16 Days of Activism
Republished with permission from New Times. Read the full edition here: https://sa.uca.org.au/new-times/new-times-print-edition/
Written by Dr Deidre Palmer, UCA President
As I write this article I have heard the horrifying news of a woman murdered by her partner outside the Alice Springs hospital. As you read this article it is more than likely that this week you have heard the terrible news of a woman being murdered by her partner or ex-partner.
In Australia, on average, one woman per week is murdered by her partner or ex-partner. One in three women have experienced domestic violence in their lifetime and since the beginning of the COVID-19 pandemic, reports of domestic and family violence have been increasing.
Behind these horrifying statistics are women, children, their families and friends, whose lives have been shattered by the trauma of domestic and family violence. There are many other women and children, who have survived, but live in situations of abuse and on-going control and intimidation.
As a Church and as followers of Jesus we are called to take action in ways that call out violence as a sin against God and a breach of the love, trust and care, that Christ embodies and calls us to model.
In the Uniting Church and our agencies there are many inspiring women and men whose experience of the call of God and Christian discipleship has led them to advocate for justice, equality, dignity and respect for all people.
Most recently the Uniting Church’s expression of this advocacy has been through our participation in ‘16 Days of Activism against Gender-based Violence.’ This global campaign supported by the United Nations and the World Council of Churches, begins each year on the International Day to Eliminate Violence against Women (November 25) and concludes on Human Rights Day (December 10).
Our National Assembly invited 16 women to write a prayer to highlight the devastating impacts of gender-based violence, to offer pastoral support for those affected, and to raise up the vision of equality, respect, dignity and fullness of life that God intends for us all. I commend these prayers to you. They are available on the uniting church assembly website: uniting.church/16-days-of-activism.
A key focus area in addressing gender-based violence is gender equality and respect for women. This has been a major feature of the Uniting Church since our beginning, grounded in our Biblical foundations.
The narrative that has shaped women and men in the Uniting Church is of a God, who calls each of us personally into our fullest humanity, women and men, beloved of God, created in God’s image.
At the heart of the Uniting Church’s understanding of God and our shared humanity is an embrace of the liberating word expressed in the person and work of Jesus Christ, in whom, God calls us to abundant life. Abundant living can be seen when we are free to express our God-given gifts, to live in relationships that are life-giving and loving, based on equality, trust and mutual respect.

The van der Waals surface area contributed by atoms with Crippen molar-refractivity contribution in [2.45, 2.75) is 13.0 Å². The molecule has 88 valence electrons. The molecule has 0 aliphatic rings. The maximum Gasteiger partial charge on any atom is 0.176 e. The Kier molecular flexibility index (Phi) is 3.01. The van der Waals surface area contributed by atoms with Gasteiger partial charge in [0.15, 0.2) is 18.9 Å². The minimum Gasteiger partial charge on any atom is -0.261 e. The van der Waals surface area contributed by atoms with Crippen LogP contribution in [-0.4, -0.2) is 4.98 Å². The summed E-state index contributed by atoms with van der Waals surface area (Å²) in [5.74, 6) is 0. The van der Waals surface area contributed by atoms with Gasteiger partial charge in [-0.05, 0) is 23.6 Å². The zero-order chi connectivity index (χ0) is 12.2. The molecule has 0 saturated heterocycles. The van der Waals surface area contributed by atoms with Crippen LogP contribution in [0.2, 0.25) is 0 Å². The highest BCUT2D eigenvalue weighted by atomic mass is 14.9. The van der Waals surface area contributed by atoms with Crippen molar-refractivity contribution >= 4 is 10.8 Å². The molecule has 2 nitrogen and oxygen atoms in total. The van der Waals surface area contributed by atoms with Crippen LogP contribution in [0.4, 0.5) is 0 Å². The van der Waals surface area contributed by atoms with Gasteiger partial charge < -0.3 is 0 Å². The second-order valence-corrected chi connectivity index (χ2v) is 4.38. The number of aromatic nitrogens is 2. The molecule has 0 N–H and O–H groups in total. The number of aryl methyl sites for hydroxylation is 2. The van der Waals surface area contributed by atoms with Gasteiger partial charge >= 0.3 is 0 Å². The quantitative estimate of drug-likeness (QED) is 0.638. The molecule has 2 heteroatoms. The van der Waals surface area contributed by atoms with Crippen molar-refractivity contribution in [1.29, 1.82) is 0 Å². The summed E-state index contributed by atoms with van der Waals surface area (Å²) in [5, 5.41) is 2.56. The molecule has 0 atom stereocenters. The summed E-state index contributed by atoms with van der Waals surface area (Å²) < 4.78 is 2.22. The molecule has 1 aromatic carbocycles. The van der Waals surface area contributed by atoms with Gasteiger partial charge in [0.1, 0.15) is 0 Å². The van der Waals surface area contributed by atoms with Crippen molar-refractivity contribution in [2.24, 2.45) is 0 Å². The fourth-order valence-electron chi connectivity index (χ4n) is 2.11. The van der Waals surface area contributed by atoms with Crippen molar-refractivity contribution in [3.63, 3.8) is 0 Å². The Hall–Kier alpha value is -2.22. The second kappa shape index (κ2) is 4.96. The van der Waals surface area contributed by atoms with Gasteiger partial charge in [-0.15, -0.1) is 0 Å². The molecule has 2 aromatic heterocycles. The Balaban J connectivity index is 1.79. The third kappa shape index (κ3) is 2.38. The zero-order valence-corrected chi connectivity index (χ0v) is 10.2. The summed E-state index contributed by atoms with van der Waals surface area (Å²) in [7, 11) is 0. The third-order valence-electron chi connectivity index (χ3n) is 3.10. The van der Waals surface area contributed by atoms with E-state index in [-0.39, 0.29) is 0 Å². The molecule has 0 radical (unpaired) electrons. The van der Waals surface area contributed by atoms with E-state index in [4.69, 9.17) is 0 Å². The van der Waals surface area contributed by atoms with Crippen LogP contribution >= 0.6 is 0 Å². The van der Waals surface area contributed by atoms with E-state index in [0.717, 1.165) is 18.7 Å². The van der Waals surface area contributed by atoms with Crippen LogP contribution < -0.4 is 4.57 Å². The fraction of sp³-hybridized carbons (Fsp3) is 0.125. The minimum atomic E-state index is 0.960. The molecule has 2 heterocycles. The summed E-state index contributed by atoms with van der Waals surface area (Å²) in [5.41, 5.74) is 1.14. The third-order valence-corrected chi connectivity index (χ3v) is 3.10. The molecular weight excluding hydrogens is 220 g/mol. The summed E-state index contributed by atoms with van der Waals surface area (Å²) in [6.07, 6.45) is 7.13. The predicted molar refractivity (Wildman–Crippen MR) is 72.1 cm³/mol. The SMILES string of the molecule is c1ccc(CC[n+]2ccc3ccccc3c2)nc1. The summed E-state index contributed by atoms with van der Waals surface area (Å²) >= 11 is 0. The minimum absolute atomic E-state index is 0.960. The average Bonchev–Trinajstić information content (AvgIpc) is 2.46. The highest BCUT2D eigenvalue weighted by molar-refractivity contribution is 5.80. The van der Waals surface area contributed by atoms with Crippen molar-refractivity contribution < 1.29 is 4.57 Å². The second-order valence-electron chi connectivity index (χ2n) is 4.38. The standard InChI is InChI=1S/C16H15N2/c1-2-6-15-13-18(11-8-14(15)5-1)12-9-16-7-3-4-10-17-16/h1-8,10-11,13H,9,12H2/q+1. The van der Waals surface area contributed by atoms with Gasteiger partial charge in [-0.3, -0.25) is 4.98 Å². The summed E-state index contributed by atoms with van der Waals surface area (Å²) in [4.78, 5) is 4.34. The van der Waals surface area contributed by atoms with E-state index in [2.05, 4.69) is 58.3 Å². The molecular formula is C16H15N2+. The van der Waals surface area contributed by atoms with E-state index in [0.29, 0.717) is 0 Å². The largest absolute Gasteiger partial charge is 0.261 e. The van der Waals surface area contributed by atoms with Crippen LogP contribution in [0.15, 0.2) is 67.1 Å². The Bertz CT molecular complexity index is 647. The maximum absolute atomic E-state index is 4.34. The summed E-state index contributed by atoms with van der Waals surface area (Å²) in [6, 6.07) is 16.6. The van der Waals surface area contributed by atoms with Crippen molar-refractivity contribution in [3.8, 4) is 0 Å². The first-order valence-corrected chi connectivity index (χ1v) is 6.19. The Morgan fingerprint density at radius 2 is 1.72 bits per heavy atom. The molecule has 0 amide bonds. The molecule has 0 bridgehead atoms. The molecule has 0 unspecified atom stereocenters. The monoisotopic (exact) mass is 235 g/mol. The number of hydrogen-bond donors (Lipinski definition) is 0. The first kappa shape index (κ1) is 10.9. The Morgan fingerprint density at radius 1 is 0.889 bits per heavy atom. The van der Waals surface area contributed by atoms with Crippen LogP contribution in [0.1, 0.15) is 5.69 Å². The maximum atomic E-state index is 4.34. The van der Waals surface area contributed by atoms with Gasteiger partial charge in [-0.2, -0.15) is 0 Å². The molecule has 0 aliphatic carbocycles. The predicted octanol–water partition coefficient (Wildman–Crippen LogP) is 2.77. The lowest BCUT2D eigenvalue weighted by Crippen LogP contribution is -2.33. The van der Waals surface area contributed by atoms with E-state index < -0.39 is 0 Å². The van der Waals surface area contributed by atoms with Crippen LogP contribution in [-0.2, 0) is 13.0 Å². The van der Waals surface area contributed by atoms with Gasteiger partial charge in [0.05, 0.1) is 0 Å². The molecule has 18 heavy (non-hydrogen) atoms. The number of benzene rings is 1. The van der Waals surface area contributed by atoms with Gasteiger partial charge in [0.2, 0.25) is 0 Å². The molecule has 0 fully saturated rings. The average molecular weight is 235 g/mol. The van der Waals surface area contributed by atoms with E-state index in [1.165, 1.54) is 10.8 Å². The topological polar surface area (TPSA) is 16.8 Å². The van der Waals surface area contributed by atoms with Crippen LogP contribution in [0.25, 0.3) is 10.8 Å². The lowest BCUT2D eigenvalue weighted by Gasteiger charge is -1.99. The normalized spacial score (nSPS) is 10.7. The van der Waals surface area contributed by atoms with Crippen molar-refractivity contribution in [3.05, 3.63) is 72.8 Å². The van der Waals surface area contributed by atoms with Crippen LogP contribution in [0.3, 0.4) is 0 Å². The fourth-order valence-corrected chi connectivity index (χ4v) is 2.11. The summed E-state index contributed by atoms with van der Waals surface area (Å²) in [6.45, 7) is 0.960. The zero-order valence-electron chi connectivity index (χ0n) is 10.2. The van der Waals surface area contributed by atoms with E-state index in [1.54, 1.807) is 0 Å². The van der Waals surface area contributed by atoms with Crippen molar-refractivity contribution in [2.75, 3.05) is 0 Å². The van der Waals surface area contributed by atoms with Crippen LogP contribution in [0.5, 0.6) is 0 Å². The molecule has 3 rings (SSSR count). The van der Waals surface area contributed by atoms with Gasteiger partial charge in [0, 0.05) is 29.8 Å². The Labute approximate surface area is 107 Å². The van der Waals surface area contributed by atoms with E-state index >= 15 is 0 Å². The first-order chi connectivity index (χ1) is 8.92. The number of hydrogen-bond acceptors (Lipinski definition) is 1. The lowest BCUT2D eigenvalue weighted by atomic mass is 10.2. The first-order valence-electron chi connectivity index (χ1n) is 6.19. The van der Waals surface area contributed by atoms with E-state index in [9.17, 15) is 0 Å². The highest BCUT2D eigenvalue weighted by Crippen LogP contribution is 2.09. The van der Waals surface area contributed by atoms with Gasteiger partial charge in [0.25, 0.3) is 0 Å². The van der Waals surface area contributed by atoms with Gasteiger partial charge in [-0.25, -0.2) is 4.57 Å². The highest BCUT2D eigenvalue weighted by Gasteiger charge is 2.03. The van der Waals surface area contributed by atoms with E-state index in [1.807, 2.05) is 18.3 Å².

As a social worker and a Christian educator, I have worked with women and children whose lives are diminished by domestic and family violence. Their sense of their own identity and sense of safety and trust have been undermined by those closest to them, who should have been trustworthy and affirming. I have also witnessed the toll on extended family and friends.
My hope that I want to share with all of you is that homes are safe havens, places where we can find peace, laughter, affirmation of who we are, and a celebration of our gifts and humanity.
Our faith communities must also be such places – compassionate, attentive and attuned to the ways our Gospel message is communicated and lived, aware of the impacts of what we teach and preach on the lives of people who have been affected by gender-based violence. The narratives we share need to offer healing, hope and flourishing for them.
Responding to gender-based violence is a whole-of-Church action. But we are not alone.
We greatly benefit as a Church from the professional expertise of our church and government agencies.
If you are reading this and you are one of those professionals, a social worker, a counsellor, a health care worker, a police officer, a lawyer, thank you for the ways you contribute to the safety and well-being of women and children in these situations.
If you are reading this, and thinking, I’m not a professional, what can I do? Know that we can all play a part in creating communities, congregations, homes, extended networks that are places of safety, healing and hope for those who have experienced gender-based violence.
As the people of God, embodying God’s compassion, justice and liberation, Christ calls us to be advocates for an end to gender-based violence.
In following this call, as the Uniting Church we don’t just say no to violence, we must continuously seek to end it.
We are called to contribute to and shape communities and relationships where all people are able to live the abundant life which is God’s vision for us all.